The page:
The Radical Roots of the United States
Updated: Jul 27, 2020
The United States was forged in war. It was born in an idea: The radical idea that men should be citizens instead of subjects, and that people have "rights endowed by their creator" rather than favors gifted to them by a monarch. In the context of the 18th century the Declaration of Independence, The Constitution of the United States of America and the Bill of Rights (the first ten Amendments) may be the most radical documents ever crafted. The heart of 21st century Republicanism is a commitment to preserve the exceptional commitment to individual rights and responsibilities "enumerated" in those documents over two centuries ago.
The United States is exceptional. We are not exceptional because we are capitalist. We are not exceptional because we are rich. We are not exceptional because we are religiously diverse. We are not exceptional because we are ethnically diverse. We are not exceptional because we are a "Republic." We are not exceptional because we have a "democratic" process. We are not exceptional because we have never really had more than two serious political parties at any one time. We are not exceptional because we rolled to victory in two bloody World Wars. We are not exceptional because we are generous --although we are a very generous country. We are not exceptional because of the Grand Canyon, John Wayne, Rock 'n Roll, Marilyn Monroe, Mickey Mouse or Hollywood. We are exceptional because of our shared ideas. We are exceptional because we believe government exists for the people, the people don't exist for the government. We are exceptional in that we believe our rights are endowed by our creator. The Constitution may preserve the individual's rights, but it does not endow us with rights. Instead the Constitution defines the rights of Government. Our rights, as citizens, are "unalienable."
That distinction is at the heart of what it means to be a citizen of the United States of America. That idea, that fragile, radical, exceptional idea, was at the heart of a rebellion that became a revolution. A revolution that gave birth to a country and a people.
I believe in America. I believe in our history and our future. Today, July 4th, 2020, it has become brutally obvious that believing in the hope and promise of America is something too few of our fellow citizens share. Maybe our messy history, a history that is both profane and sublime, is simply too hard for my contemporaries to grasp. But our history is fascinating. Our history matters. From Union Square to Times Square, from Laredo to Missoula, Yorktown to Newton, the frozen dirt of Valley Forge to the blood and dust of Gettysburg, our history matters.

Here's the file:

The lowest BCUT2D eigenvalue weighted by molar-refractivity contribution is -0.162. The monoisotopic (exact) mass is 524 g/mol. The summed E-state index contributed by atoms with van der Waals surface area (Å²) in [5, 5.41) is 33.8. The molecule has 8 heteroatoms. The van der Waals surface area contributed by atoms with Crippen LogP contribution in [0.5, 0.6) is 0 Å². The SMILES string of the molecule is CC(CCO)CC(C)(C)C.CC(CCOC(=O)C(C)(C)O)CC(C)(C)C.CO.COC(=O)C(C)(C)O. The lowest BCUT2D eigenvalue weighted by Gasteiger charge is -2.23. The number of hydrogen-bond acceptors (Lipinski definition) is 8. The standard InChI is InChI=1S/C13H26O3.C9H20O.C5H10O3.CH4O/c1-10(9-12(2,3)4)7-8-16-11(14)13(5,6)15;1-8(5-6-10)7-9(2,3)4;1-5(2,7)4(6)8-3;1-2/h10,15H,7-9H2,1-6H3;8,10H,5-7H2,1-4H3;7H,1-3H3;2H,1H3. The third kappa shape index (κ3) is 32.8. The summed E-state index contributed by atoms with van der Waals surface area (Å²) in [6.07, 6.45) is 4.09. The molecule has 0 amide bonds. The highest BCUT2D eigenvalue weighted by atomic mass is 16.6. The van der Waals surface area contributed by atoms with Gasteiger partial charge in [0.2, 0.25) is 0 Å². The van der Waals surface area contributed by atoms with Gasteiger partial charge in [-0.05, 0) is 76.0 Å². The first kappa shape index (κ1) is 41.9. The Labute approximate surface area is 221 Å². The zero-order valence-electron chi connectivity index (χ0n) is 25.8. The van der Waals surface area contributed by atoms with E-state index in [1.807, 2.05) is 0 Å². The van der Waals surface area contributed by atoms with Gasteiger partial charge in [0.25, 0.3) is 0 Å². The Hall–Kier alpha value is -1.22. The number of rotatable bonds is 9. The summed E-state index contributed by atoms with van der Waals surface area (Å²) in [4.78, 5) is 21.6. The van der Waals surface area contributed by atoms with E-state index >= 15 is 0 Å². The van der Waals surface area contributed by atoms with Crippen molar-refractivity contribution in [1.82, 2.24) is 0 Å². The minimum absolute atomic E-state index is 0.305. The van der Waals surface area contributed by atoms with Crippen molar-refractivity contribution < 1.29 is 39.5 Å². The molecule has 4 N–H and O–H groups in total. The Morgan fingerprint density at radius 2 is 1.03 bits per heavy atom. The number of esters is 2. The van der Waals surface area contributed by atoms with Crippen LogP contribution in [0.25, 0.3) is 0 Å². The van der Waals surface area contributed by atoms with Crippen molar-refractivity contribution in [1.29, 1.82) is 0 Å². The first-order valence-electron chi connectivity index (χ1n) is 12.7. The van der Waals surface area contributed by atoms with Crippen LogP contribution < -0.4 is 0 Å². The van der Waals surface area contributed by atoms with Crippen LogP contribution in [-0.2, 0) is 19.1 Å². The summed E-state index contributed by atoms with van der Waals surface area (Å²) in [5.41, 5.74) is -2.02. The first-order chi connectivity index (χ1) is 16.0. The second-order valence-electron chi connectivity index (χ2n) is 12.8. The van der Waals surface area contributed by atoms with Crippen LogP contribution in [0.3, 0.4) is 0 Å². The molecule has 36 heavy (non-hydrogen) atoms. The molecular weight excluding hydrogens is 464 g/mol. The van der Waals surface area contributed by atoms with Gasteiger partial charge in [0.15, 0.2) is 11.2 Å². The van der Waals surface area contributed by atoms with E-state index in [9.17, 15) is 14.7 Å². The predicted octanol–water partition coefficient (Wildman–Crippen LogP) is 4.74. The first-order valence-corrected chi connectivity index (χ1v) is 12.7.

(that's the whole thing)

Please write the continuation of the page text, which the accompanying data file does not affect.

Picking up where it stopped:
Almost certainly, tonight a screaming mob will try to tear down the statue of a true radical. The mob will think they are brave, they will think they are radicals. The reality is... the mob's ideas and ideals are no more radical than Pol Pot or Mao, or the Mensheviks and the fellow travelers who ushered in their bloody reign. The statue they attack however, that statue will be part of the fabric of America. And at heart our fabric is tougher than a mob. So on this 4th of July let us place the mob in their place, the mob's place is at the fringe of society. Yes, the mob should be feared, but they should never be respected.
Instead, today we should respect the men and women who had real courage and real ideas and were willing to fight for their ideals. The people who gave their all for their time and their country. The people who had statues dedicated to them, and the people who never had statues but whose spirit still rushes with the wind through the heartland of America. Let us all have a great time. And let us get to work Monday morning fixing our problems. Because we do have problems. And one of our problems may be that we have forgotten that true radicalism is about creation, not destruction... Fixing problems, not destroying society.